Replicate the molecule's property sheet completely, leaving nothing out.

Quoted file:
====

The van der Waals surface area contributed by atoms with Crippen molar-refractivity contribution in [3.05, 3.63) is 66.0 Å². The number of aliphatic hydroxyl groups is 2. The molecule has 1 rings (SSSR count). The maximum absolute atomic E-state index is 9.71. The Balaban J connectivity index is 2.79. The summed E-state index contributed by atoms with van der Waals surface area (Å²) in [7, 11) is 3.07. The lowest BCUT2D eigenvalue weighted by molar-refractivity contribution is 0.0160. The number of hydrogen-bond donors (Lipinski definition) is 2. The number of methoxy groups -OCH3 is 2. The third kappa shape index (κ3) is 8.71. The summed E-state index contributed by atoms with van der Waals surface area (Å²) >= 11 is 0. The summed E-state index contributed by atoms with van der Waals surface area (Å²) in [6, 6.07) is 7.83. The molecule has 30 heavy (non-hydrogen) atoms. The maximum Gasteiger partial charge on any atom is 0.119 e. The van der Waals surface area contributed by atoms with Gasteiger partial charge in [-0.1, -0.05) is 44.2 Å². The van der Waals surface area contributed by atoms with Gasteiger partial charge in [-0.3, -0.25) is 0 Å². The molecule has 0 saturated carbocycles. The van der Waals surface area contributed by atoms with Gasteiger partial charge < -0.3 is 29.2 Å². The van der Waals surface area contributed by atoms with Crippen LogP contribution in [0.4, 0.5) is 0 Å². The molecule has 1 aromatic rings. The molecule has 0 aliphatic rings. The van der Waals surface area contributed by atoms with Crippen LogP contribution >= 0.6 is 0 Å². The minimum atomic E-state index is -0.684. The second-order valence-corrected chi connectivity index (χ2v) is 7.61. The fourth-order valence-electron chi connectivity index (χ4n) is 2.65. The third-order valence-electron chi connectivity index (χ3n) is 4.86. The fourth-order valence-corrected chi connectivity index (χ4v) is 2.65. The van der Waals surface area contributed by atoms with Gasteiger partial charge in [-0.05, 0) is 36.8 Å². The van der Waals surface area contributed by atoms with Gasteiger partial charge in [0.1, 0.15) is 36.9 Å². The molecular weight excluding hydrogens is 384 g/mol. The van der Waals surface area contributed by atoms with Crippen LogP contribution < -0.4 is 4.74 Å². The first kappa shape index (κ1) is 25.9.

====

The van der Waals surface area contributed by atoms with Crippen molar-refractivity contribution in [3.05, 3.63) is 66.0 Å². The number of aliphatic hydroxyl groups is 2. The molecule has 1 rings (SSSR count). The maximum absolute atomic E-state index is 9.71. The Balaban J connectivity index is 2.79. The summed E-state index contributed by atoms with van der Waals surface area (Å²) in [7, 11) is 3.07. The lowest BCUT2D eigenvalue weighted by molar-refractivity contribution is 0.0160. The number of hydrogen-bond donors (Lipinski definition) is 2. The number of methoxy groups -OCH3 is 2. The third kappa shape index (κ3) is 8.71. The summed E-state index contributed by atoms with van der Waals surface area (Å²) >= 11 is 0. The summed E-state index contributed by atoms with van der Waals surface area (Å²) in [6, 6.07) is 7.83. The molecule has 30 heavy (non-hydrogen) atoms. The maximum Gasteiger partial charge on any atom is 0.119 e. The van der Waals surface area contributed by atoms with Gasteiger partial charge in [-0.1, -0.05) is 44.2 Å². The van der Waals surface area contributed by atoms with Gasteiger partial charge in [-0.3, -0.25) is 0 Å². The molecule has 0 saturated carbocycles. The van der Waals surface area contributed by atoms with Gasteiger partial charge < -0.3 is 29.2 Å². The van der Waals surface area contributed by atoms with Crippen LogP contribution in [0.4, 0.5) is 0 Å². The molecule has 1 aromatic rings. The molecule has 0 aliphatic rings. The van der Waals surface area contributed by atoms with Crippen LogP contribution >= 0.6 is 0 Å². The minimum atomic E-state index is -0.684. The second-order valence-corrected chi connectivity index (χ2v) is 7.61. The fourth-order valence-electron chi connectivity index (χ4n) is 2.65. The third-order valence-electron chi connectivity index (χ3n) is 4.86. The fourth-order valence-corrected chi connectivity index (χ4v) is 2.65. The van der Waals surface area contributed by atoms with Gasteiger partial charge in [-0.05, 0) is 36.8 Å². The van der Waals surface area contributed by atoms with Gasteiger partial charge in [0.1, 0.15) is 36.9 Å². The molecular weight excluding hydrogens is 384 g/mol. The van der Waals surface area contributed by atoms with Crippen LogP contribution < -0.4 is 4.74 Å². The first kappa shape index (κ1) is 25.9.